By taking the course, a participant can expect to be taught the basics of trees by an expert, to meet other tree lovers and to feel inspired to engage in their community as an urban forest leader. The program is meant for any and all interested community members, regardless of their experience and skill level. However, as an added bonus to participating ISA certified arborists, those who attend all four classes can receive 12.00 ISA Continuing Education Units (CEU's).
Working together to identify trees
The program includes both lecture components and hands-on learning activities, in both an indoor and outdoor setting. Participants will learn everything from the benefits of the urban forest and the stresses of an urban tree to native tree and shrub identification and plant biology. It is a great introductory course for first-time tree stewards or a great refresher for those more knowledgeable. Thanks to our long-term partner, Ontario Power Generation, we’ve been offering the course since 2006!
Trees in urban settings have many stressors
Our next course runs September 18th through the 25th. We are especially excited about this upcoming course because of a brand new partnership with the Humber Arboretum and Centre for Urban Ecology, where the training course will take place. Located in Etobicoke and part of Humber College, the Arboretum encompasses 105 hectares and includes several botanical gardens, as well as a natural Carolinian forest; there’s even a section of the West branch of the Humber River running through the grounds!
The Centre for Urban Ecology located in the Humber Arboretum
The Humber Arboretum is part of the Carolinian Life Zone, the plant community native to Southern Ontario and the most biologically diverse ecological region in Canada. The Arboretum’s forest is dominated by species typical of this region, like sugar maple, American beech and bur oak. In 2015, it was designated an Environmentally Significant Area (ESA) by the City of Toronto as it is the habitat of a large number of vulnerable, rare or threatened plant and wildlife species.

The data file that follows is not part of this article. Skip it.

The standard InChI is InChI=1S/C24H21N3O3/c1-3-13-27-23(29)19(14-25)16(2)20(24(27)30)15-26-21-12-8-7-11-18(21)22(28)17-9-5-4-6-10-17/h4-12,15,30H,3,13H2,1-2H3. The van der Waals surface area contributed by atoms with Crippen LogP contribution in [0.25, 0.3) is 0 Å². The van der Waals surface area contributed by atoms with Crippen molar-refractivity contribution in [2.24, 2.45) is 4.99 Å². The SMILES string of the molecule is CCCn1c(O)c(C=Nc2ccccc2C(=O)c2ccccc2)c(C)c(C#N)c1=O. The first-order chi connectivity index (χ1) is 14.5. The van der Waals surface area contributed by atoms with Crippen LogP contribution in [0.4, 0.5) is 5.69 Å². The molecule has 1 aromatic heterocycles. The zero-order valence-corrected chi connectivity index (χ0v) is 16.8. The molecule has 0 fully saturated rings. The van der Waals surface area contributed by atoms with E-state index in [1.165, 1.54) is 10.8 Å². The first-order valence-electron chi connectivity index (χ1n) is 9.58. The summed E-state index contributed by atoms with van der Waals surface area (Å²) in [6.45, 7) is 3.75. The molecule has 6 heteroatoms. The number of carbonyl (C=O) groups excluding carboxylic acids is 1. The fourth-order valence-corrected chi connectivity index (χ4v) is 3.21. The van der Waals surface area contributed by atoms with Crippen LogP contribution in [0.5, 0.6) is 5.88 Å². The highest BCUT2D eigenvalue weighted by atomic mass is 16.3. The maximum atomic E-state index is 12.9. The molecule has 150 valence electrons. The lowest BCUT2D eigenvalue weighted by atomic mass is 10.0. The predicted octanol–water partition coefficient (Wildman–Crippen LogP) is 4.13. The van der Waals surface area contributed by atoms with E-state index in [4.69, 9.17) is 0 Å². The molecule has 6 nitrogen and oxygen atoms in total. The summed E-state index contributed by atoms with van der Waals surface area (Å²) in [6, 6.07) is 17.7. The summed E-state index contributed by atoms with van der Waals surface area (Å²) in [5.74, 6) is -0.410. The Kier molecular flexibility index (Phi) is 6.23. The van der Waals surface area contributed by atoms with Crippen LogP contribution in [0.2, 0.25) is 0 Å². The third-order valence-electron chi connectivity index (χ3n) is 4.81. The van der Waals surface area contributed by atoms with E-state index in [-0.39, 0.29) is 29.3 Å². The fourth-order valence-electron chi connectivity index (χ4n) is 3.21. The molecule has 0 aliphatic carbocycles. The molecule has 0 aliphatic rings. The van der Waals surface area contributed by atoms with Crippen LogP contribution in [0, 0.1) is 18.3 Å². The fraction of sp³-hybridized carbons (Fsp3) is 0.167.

Sugar maple, American beech and red oak
The Humber Arboretum is the perfect setting as it will allow our participants to take what they learn in the classroom sessions to an outdoor and natural setting. With a great example of the Carolinian forest right outside the door, participants will have first-hand experience learning about native species, their role in the ecosystem and how to care for and protect them.
Learning how to identify spruce trees
This exciting new partnership is just the latest example of how year-after-year we try to make our Tree Tenders Volunteer Program as special and useful an experience as we can. Every year, graduates are able to use the knowledge gained to better their communities, neighbourhoods or their own yards.
Making friends by getting involved
Here is what some of our graduates have to say about the course:
For more information and to sign up for the September course, visit here!